A lay servant is an active, supportive member of a United Methodist congregation who is eager to be in ministry through the church. Lay servant ministries offers training opportunities for laity who would like to use their witness, leadership, and service to inspire others to a deeper commitment to Christ and a more effective discipleship. Course meets on three Saturdays at Trinity UMC in South Meriden, Conn.; fellowship at 8:30 a.m.; classes begin promptly at 9 a.m. and end at 4 p.m. Cost is $15. Contact Mary Brevigleiri, Connecticut district lay servant director, at mbrevigleiri@perrytechnology.com .

3/15 & 22 Living Our Methodist Beliefs
This is an advanced lay servant ministry class certified by the General Board of Discipleship as one of the required classes towards lay speaker designation. Jerry Eyster will lead the class from 9 a.m. to 3:30 p.m. Fellowship and sign-in begin at 8:30 a.m. at the United Methodist Church of Westport and Weston, 49 Weston Road, Westport, Conn. Cost is $15. For details and registration info, go to: http://www.nyac.com/eventdetail/76820 .

More events available on the NYAC calendar>>

$6.5M Donated to Advance Ministries

Thanks to the generosity of United Methodists around the world, more than 880 projects and missionaries will receive a financial boost to help them meet their mission goals. The denomination’s General Board of Global Ministries announced that the first-ever UMC #GivingTuesday generated a record $6.5 million online on December 3. Nearly 11,000 donors in 34 countries gave more than 16,300 gifts through The Advance to mission and ministries they believe in. Global Ministries matched the first $500,000 received.

Building on the recent US shopping traditions of Black Friday, Local Business Saturday, and Cyber Monday, UMC #GivingTuesday offered an opportunity to start the holiday season by giving instead of getting, while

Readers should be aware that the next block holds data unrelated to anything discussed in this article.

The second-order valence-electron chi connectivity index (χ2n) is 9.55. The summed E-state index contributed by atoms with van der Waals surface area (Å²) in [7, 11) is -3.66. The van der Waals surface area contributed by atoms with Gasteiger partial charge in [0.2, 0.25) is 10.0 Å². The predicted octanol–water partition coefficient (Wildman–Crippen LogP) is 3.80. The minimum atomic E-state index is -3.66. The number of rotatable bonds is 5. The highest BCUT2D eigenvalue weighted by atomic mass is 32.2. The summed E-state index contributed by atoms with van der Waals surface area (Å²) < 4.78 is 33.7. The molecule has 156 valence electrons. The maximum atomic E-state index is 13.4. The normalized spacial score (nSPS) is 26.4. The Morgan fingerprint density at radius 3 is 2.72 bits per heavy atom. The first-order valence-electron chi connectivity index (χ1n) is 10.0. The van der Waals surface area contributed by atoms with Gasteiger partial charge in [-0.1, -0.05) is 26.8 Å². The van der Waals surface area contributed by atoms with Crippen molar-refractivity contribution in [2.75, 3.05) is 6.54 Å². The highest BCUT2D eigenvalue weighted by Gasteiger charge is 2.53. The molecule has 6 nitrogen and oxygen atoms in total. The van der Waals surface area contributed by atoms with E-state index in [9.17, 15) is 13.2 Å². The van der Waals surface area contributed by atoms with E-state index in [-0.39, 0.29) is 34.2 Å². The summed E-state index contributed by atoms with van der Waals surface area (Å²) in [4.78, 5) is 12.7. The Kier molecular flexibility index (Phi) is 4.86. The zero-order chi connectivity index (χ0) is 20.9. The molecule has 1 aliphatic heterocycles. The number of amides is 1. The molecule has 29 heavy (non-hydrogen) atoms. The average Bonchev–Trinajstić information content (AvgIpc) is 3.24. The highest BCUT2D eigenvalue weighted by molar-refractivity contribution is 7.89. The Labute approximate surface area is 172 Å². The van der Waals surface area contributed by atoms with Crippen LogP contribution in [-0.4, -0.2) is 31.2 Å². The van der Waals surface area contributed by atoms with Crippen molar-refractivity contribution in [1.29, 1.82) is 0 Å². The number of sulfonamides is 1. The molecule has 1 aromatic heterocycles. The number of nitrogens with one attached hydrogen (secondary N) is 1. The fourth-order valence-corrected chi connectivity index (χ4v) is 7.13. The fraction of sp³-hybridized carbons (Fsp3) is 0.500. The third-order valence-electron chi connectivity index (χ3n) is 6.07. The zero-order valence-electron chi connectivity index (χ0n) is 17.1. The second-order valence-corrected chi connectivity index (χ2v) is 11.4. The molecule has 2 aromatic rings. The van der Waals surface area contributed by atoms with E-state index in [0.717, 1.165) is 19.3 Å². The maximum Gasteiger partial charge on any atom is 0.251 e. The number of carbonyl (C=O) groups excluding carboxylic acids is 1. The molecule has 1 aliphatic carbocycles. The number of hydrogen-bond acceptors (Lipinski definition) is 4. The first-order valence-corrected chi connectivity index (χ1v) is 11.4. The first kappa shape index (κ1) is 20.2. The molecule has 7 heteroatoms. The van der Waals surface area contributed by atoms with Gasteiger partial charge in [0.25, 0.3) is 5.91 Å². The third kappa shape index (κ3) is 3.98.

Disaster relief is just one of many ways the UMC helps those in need around the globe. UMNS photo by Mike DuBose.

supporting organizations that are transforming the world.

“We were overwhelmed by this giving that went far beyond our dreams,” said Thomas Kemper, the head of Global Ministries. “The people called Methodists once again have exceeded themselves in love and solidarity.”

A final accounting of the distribution of gifts is expected by December 16. Kemper thanked the staff who connected Global Ministries with the national #GivingTuesday campaign, helped promote the event, and made it technically possible to process more than $6.5 million online. He hopes that UMC #GivingTuesday raised awareness about the impact that United Methodists have in the lives of people served by Advance projects. “While Giving Tuesday is just one day, these ministries are transforming the world all year around,” he said.

Gifts to support Advance projects and the missionary community can be made online at any time at www.umcmission.org/give .

Giving for Malaria

Imagine No MalariaLooking for a gift with special meaning for someone special to you? Please help support the Imagine No Malaria Initiative and the NYAC Season of Hope Alternative Giving for Advent 2013. Purchase a card on our web site for a donation, starting at $10, to honor someone who has blessed you. You can choose to have the cards sent directly to the recipient by submitting their names and addresses, or have them sent to your home to send out personally. All money collected will go directly to Imagine No Malaria as part of the NYAC pledge.